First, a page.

Top doctor urges Canadians to limit gatherings as ‘deeply concerning’ outbreaks continue

Canada’s active cases currently stand at 63,835, compared to 53,907 a week prior

A Canadian Pacific freight train travels around Morant’s Curve near Lake Louise, Alta., on Monday, Dec. 1, 2014. A study looking at 646 wildlife deaths along the railway tracks in Banff and Yoho national parks in Alberta and British Columbia has found that train speed is one of the biggest factors. THE CANADIAN PRESS/Frank Gunn
Study finds train speed a top factor in wildlife deaths in Banff, Yoho national parks

Research concludes effective mitigation could address train speed and ability of wildlife to see trains

A airport worker is pictured at Vancouver International Airport in Richmond, B.C. Wednesday, March 18, 2020. THE CANADIAN PRESS/Jonathan Hayward
Canada extends COVID restrictions for non-U.S. travellers until Jan. 21 amid second wave

This ban is separate from the one restricting non-essential U.S. travel

In this undated photo issued by the University of Oxford, a volunteer is administered the coronavirus vaccine developed by AstraZeneca and Oxford University, in Oxford, England. Pharmaceutical company AstraZeneca said Monday Nov. 23, 2020, that late-stage trials showed its coronavirus vaccine was up to 90% effective, giving public health officials hope they may soon have access to a vaccine that is cheaper and easier to distribute than some of its rivals. (University of Oxford/John Cairns via AP)
Moderna chairman says Canada near head of line for 20 million vaccine doses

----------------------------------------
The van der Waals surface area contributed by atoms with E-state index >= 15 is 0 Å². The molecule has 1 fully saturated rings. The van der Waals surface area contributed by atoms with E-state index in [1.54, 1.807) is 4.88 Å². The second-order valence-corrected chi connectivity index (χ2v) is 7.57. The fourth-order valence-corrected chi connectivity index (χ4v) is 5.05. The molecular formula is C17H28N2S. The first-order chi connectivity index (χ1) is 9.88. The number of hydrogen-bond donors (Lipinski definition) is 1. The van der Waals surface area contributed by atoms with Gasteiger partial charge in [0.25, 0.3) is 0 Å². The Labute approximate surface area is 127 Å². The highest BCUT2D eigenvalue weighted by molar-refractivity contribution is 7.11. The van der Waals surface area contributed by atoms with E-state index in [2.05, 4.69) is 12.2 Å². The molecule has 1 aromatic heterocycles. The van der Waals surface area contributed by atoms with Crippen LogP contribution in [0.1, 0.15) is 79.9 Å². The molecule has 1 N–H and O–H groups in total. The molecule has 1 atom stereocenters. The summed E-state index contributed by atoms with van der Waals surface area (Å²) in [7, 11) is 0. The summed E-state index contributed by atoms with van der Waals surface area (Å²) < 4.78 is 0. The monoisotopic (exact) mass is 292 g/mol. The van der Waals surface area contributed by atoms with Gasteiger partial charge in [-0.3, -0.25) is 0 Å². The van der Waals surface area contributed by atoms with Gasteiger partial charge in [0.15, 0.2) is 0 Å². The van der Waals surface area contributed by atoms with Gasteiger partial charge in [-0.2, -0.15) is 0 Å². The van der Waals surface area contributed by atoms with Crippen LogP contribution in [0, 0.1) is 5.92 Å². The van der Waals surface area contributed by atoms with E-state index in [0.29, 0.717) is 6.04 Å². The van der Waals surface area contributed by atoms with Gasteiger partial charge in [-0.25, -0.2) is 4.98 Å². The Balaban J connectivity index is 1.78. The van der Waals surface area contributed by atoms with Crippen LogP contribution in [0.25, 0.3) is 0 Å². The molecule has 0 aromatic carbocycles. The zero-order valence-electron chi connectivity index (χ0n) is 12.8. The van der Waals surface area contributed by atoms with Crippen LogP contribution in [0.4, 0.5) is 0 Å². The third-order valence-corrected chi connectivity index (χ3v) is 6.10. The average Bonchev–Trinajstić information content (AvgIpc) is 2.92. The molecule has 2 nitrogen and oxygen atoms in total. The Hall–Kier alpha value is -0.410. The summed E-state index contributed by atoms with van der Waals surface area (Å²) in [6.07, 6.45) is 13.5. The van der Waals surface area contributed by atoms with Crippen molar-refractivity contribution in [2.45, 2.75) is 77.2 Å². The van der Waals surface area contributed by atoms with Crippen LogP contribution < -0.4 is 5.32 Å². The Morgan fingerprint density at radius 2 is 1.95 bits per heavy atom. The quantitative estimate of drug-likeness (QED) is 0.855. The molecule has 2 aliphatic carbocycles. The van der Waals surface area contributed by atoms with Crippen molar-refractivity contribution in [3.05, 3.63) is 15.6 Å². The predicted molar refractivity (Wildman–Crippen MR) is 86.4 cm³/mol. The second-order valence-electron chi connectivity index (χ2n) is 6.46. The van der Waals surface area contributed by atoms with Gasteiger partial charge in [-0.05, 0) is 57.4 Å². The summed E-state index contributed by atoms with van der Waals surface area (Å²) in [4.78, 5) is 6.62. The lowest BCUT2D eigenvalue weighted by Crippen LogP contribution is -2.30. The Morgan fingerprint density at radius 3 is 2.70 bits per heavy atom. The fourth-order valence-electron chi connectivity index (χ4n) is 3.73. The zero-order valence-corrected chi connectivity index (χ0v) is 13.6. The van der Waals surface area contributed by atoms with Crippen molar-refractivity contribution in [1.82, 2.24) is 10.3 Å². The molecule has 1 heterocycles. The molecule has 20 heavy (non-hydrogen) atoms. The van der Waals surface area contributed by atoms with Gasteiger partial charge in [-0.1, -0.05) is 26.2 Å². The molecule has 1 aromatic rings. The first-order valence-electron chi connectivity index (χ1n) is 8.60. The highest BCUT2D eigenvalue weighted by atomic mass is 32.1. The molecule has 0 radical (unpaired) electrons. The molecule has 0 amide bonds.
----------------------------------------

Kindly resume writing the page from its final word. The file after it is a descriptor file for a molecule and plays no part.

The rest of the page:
Trudeau created a firestorm when he said Canadians will have to wait a bit to get vaccinated

Conservative MP Pierre Poilievre speaks during a news conference Monday, Nov. 16, 2020 in Ottawa. Poilievre says building up the Canadian economy post-pandemic can't be achieved without a massive overhaul of the tax system and regulatory regime. THE CANADIAN PRESS/Adrian Wyld
Conservatives attack Trudeau’s ‘reset’ but they have ideas for their own

‘We don’t need subsidized corporate welfare schemes that rely on endless bailouts from the taxpayer’

There were 47 new COVID-19 cases in Alberta Tuesday. (THE CANADIAN PRESS/Paul Chiasson)
Spread of COVID-19 in Brampton, Ont., linked to systemic factors, experts say

‘We’re tired. We’re numb. We’re overworked. We’re frustrated, because it’s not our rules’

A couple embrace during a ceremony to mark the end of a makeshift memorial for victims of the Toronto van attack, at Yonge St. and Finch Ave. in Toronto on Sunday, June 3, 2018. THE CANADIAN PRESS/Cole Burston
‘I’ve been spared a lot,’ van attack survivor says as she watches trial alone

Court has set up a private room for victims and families of those killed in the Toronto van attack

A person enters a building as snow falls in Ottawa, Sunday, Nov. 22, 2020. Ottawa has been successful in limiting the spread of COVID-19 during its second wave thanks to the city’s residents who have been wearing masks and staying home, said Ottawa’s medical officer of health Dr. Vera Etches. THE CANADIAN PRESS/Justin Tang
People to thank for Ottawa’s success with curbing COVID-19: health officer

The city’s chief medical officer said much of the credit goes to the people who live in Ottawa

Most Read